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Controversy over Germany's cultural heritage

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Germany has for decades asked Poland to return priceless original manuscripts of giants of German writing and composing that the Nazis hid in Poland during World War II to prevent Allied bombs from destroying.
 
The issue of these treasures, which have been at Jagiellonian University in Krakow since the end of the war, lies dormant for periods of time, then resurfaces. Recently German and Polish news organizations have resurrected it.
 
At the heart of the debate over whether Poland should return the collection are the issues of cultural loss and war reparations and restitution.
 
About a month ago the authoritative German daily Frankfurter Allgemeine Zeitung helped rekindle the debate by referring to the manuscripts of the former Prussian State Library as "the last German war prisoners."
 
The collection is gigantic, with tens of thousands of documents. They include original manuscripts - some autographed - from such world-famous writers and composers as Johann Wolfgang Goethe, Johannes Sebastian Bach, Ludwig van Beethoven and Wolfgang Amadeus Mozart.
 
Goethe is one of the giants of German literature and a key figure in the Weimar Classicist Movement of the late 18th and early 19th centuries. Bach's religious and secular works for choir, orchestra and solo instruments were the zenith of Baroque music.
 
Beethoven, a crucial figure in the transitional period between the Classical and Romantic eras in Western classical music, was one of the greatest composers ever.
 
Mozart was a prolific and influential composer of the Classical era. He is still one of the most popular European composers, his works part of the standard concert repertoire.
 
The German manuscripts are known as the Berlinka Collection because the Prussian State Library was in Berlin.
 
In the center of the debate is a question of Poland's rights to the former Germanic Cultural Heritage collection and Germany's accountability for cultural losses inflicted on Poland during World War II.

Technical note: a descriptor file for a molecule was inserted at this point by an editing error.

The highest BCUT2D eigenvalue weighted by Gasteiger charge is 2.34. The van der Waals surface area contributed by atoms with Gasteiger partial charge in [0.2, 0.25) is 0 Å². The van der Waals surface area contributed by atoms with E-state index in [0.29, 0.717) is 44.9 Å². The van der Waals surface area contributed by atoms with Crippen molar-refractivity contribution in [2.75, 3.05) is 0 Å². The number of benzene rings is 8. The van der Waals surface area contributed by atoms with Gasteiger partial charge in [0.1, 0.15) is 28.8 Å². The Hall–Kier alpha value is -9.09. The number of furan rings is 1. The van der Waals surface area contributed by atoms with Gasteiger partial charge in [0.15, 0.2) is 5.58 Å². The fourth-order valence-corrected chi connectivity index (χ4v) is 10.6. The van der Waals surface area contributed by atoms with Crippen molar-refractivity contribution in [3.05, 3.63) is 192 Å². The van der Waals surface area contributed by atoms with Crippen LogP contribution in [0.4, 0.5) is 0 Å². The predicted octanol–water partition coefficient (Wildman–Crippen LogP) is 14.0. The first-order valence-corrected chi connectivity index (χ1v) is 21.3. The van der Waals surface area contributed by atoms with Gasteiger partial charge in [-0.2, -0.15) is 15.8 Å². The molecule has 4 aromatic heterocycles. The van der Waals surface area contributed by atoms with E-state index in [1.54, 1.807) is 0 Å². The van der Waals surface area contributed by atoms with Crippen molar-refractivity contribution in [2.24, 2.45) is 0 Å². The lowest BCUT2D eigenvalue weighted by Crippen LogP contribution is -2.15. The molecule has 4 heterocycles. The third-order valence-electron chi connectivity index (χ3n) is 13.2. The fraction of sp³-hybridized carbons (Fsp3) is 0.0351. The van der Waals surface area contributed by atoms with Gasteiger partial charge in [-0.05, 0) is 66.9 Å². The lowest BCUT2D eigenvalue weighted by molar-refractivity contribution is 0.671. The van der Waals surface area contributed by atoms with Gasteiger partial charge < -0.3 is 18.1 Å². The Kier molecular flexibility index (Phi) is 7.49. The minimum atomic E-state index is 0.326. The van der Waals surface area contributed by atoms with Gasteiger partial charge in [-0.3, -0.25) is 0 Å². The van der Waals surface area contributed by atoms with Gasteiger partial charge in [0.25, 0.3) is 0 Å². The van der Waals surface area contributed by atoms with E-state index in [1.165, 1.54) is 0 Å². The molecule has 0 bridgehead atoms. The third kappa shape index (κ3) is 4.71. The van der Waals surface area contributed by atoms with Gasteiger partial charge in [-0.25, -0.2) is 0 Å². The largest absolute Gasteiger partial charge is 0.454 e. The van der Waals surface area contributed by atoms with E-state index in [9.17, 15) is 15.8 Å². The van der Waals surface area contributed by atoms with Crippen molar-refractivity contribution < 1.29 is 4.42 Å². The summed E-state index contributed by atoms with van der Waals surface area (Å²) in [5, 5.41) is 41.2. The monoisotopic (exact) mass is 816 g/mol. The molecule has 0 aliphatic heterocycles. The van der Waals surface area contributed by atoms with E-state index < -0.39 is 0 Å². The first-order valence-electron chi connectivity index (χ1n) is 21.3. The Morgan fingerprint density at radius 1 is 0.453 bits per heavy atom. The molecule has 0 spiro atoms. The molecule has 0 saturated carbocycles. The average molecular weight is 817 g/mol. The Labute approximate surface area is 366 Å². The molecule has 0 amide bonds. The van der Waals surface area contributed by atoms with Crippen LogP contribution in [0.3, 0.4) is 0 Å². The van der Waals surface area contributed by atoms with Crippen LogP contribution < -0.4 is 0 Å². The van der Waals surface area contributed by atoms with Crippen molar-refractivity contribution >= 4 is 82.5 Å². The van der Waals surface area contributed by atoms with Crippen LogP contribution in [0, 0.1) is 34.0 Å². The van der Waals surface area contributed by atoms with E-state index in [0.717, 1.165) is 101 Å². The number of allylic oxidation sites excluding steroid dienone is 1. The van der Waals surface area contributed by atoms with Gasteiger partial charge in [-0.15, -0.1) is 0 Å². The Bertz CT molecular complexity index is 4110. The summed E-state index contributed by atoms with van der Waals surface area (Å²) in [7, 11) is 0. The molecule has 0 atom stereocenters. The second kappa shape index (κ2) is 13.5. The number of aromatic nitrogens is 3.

Before the war the Prussian library was one of the most important in Germany. It was closed in mid-1943 to protect its treasures from Allied bombing. Nazi officials ordered the manuscripts sent to Eastern and Central Europe at the end of 1943 and the beginning of 1944.
Most of the collection was hidden in castles and monasteries, places Allied bombers would be unlikely to target. The most priceless manuscripts were hidden in the Benedictine Abbey and its two churches in the Silesian city of Grussau, which at the time was part of Germany.
 
Delegates to the Potsdam Conference, which was called in 1945 to deal with the aftermath of World War II, transferred Silesia to Poland. Grussau's name was changed to Krzeszow.
The Berlinka collections ended up in the Jagiellonian University Library in Krakow - or the Biblioteka Jagiellonska - at al. Mickiewicz 22. That's where they remain.
 
"It was fortunate that in 1945 a team of Polish librarians found part of the Prussian Library collection containing about 100,000 items in the Benedictine monastery," said Professor Zdzislaw Pietrzyk, director of the Jagiellonian University Library.
 
That discovery probably saved many of the most important items in the collection because "15 of the 505 wooden chests with documents were already missing," he said.
 
Along with manuscripts of Goethe, Mozart, Beethoven and Bach, the collection contained manuscripts of Friedrich Schiller, the German poet, philosopher, historian and dramatist, and of the composer Robert Schumann archives.
 
The public still does not know the scope of the entire collection because a list of all the documents has yet to be published, according to a library official who asked to remain anonymous.